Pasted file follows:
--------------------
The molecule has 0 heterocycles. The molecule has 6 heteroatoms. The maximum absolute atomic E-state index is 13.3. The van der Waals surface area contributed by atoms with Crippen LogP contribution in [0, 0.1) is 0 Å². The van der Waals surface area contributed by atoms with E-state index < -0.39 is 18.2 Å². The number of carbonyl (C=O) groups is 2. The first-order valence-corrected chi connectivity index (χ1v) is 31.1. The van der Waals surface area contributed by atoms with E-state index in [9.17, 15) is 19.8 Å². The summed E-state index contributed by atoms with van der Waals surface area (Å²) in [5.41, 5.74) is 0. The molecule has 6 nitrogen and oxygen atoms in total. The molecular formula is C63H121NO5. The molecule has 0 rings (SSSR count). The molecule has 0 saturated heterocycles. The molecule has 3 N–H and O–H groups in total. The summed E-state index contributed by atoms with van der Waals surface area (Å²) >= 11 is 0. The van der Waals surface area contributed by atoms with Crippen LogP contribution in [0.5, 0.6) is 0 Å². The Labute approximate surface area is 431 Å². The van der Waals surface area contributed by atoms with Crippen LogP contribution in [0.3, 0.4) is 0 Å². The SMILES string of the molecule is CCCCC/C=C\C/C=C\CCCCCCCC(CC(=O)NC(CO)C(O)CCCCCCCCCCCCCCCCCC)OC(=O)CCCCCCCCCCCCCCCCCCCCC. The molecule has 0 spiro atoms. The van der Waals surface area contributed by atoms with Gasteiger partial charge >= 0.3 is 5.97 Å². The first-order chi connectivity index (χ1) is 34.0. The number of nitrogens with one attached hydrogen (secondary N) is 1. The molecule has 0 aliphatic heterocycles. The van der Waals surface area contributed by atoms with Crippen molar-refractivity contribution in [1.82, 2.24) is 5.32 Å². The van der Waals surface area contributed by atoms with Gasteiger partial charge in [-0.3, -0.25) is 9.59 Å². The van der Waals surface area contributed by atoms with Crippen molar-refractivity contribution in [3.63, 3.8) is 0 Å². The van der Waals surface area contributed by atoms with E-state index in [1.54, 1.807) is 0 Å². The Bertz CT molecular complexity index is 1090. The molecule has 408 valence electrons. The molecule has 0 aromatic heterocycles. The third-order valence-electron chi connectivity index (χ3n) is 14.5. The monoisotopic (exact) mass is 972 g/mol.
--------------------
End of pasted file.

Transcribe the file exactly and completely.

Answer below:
The molecule has 0 heterocycles. The molecule has 6 heteroatoms. The maximum absolute atomic E-state index is 13.3. The van der Waals surface area contributed by atoms with Crippen LogP contribution in [0, 0.1) is 0 Å². The van der Waals surface area contributed by atoms with E-state index < -0.39 is 18.2 Å². The number of carbonyl (C=O) groups is 2. The first-order valence-corrected chi connectivity index (χ1v) is 31.1. The van der Waals surface area contributed by atoms with E-state index in [9.17, 15) is 19.8 Å². The summed E-state index contributed by atoms with van der Waals surface area (Å²) in [5.41, 5.74) is 0. The molecule has 6 nitrogen and oxygen atoms in total. The molecular formula is C63H121NO5. The molecule has 0 rings (SSSR count). The molecule has 0 saturated heterocycles. The molecule has 3 N–H and O–H groups in total. The summed E-state index contributed by atoms with van der Waals surface area (Å²) >= 11 is 0. The van der Waals surface area contributed by atoms with Crippen LogP contribution in [0.5, 0.6) is 0 Å². The Labute approximate surface area is 431 Å². The van der Waals surface area contributed by atoms with Crippen LogP contribution in [0.3, 0.4) is 0 Å². The SMILES string of the molecule is CCCCC/C=C\C/C=C\CCCCCCCC(CC(=O)NC(CO)C(O)CCCCCCCCCCCCCCCCCC)OC(=O)CCCCCCCCCCCCCCCCCCCCC. The molecule has 0 spiro atoms. The van der Waals surface area contributed by atoms with Gasteiger partial charge >= 0.3 is 5.97 Å². The first-order chi connectivity index (χ1) is 34.0. The number of nitrogens with one attached hydrogen (secondary N) is 1. The molecule has 0 aliphatic heterocycles. The van der Waals surface area contributed by atoms with Crippen molar-refractivity contribution in [1.82, 2.24) is 5.32 Å². The van der Waals surface area contributed by atoms with Gasteiger partial charge in [-0.3, -0.25) is 9.59 Å². The van der Waals surface area contributed by atoms with Crippen molar-refractivity contribution in [3.63, 3.8) is 0 Å². The van der Waals surface area contributed by atoms with E-state index in [1.54, 1.807) is 0 Å². The Bertz CT molecular complexity index is 1090. The molecule has 408 valence electrons. The molecule has 0 aromatic heterocycles. The third-order valence-electron chi connectivity index (χ3n) is 14.5. The monoisotopic (exact) mass is 972 g/mol.